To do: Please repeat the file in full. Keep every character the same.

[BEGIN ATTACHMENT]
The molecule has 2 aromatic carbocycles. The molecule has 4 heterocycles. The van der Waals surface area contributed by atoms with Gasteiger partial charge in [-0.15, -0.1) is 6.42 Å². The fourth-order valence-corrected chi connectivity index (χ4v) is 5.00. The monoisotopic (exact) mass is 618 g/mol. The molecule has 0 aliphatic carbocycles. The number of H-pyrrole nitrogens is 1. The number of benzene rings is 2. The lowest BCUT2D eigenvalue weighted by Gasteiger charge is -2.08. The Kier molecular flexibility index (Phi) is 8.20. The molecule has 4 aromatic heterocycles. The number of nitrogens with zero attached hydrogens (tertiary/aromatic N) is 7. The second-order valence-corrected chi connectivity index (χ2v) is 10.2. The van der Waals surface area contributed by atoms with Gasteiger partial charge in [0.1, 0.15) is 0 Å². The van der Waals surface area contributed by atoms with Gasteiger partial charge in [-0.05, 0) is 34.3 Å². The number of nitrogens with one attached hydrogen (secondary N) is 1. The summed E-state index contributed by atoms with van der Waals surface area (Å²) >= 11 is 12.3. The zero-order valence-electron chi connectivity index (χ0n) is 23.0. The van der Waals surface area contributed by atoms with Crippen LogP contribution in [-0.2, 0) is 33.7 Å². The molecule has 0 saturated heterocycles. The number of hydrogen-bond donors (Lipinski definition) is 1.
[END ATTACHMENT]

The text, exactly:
The molecule has 2 aromatic carbocycles. The molecule has 4 heterocycles. The van der Waals surface area contributed by atoms with Gasteiger partial charge in [-0.15, -0.1) is 6.42 Å². The fourth-order valence-corrected chi connectivity index (χ4v) is 5.00. The monoisotopic (exact) mass is 618 g/mol. The molecule has 0 aliphatic carbocycles. The number of H-pyrrole nitrogens is 1. The number of benzene rings is 2. The lowest BCUT2D eigenvalue weighted by Gasteiger charge is -2.08. The Kier molecular flexibility index (Phi) is 8.20. The molecule has 4 aromatic heterocycles. The number of nitrogens with zero attached hydrogens (tertiary/aromatic N) is 7. The second-order valence-corrected chi connectivity index (χ2v) is 10.2. The van der Waals surface area contributed by atoms with Gasteiger partial charge in [0.1, 0.15) is 0 Å². The van der Waals surface area contributed by atoms with Gasteiger partial charge in [-0.05, 0) is 34.3 Å². The number of nitrogens with one attached hydrogen (secondary N) is 1. The summed E-state index contributed by atoms with van der Waals surface area (Å²) >= 11 is 12.3. The zero-order valence-electron chi connectivity index (χ0n) is 23.0. The van der Waals surface area contributed by atoms with Crippen LogP contribution in [-0.2, 0) is 33.7 Å². The molecule has 0 saturated heterocycles. The number of hydrogen-bond donors (Lipinski definition) is 1.